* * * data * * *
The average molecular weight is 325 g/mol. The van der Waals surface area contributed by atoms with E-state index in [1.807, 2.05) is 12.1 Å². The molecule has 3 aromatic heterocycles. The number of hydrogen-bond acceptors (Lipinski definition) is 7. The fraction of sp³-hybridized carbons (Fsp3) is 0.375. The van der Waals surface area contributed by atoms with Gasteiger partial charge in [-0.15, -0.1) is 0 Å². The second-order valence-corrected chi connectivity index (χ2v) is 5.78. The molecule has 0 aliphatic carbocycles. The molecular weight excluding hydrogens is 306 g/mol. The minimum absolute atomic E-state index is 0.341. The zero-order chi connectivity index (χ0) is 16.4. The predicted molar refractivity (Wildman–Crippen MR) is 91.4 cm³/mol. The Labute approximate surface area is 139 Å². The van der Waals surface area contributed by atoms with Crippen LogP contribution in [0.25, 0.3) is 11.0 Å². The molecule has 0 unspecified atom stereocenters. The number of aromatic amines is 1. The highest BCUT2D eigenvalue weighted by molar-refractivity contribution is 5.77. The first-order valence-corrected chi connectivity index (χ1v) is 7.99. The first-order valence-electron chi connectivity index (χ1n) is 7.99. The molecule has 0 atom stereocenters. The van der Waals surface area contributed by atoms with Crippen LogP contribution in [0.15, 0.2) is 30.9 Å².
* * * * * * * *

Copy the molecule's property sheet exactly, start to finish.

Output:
The average molecular weight is 325 g/mol. The van der Waals surface area contributed by atoms with E-state index in [1.807, 2.05) is 12.1 Å². The molecule has 3 aromatic heterocycles. The number of hydrogen-bond acceptors (Lipinski definition) is 7. The fraction of sp³-hybridized carbons (Fsp3) is 0.375. The van der Waals surface area contributed by atoms with Gasteiger partial charge in [-0.15, -0.1) is 0 Å². The second-order valence-corrected chi connectivity index (χ2v) is 5.78. The molecule has 0 aliphatic carbocycles. The molecular weight excluding hydrogens is 306 g/mol. The minimum absolute atomic E-state index is 0.341. The zero-order chi connectivity index (χ0) is 16.4. The predicted molar refractivity (Wildman–Crippen MR) is 91.4 cm³/mol. The Labute approximate surface area is 139 Å². The van der Waals surface area contributed by atoms with Crippen LogP contribution in [0.25, 0.3) is 11.0 Å². The molecule has 0 unspecified atom stereocenters. The number of aromatic amines is 1. The highest BCUT2D eigenvalue weighted by molar-refractivity contribution is 5.77. The first-order valence-corrected chi connectivity index (χ1v) is 7.99. The first-order valence-electron chi connectivity index (χ1n) is 7.99. The molecule has 0 atom stereocenters. The van der Waals surface area contributed by atoms with Crippen LogP contribution in [0.15, 0.2) is 30.9 Å².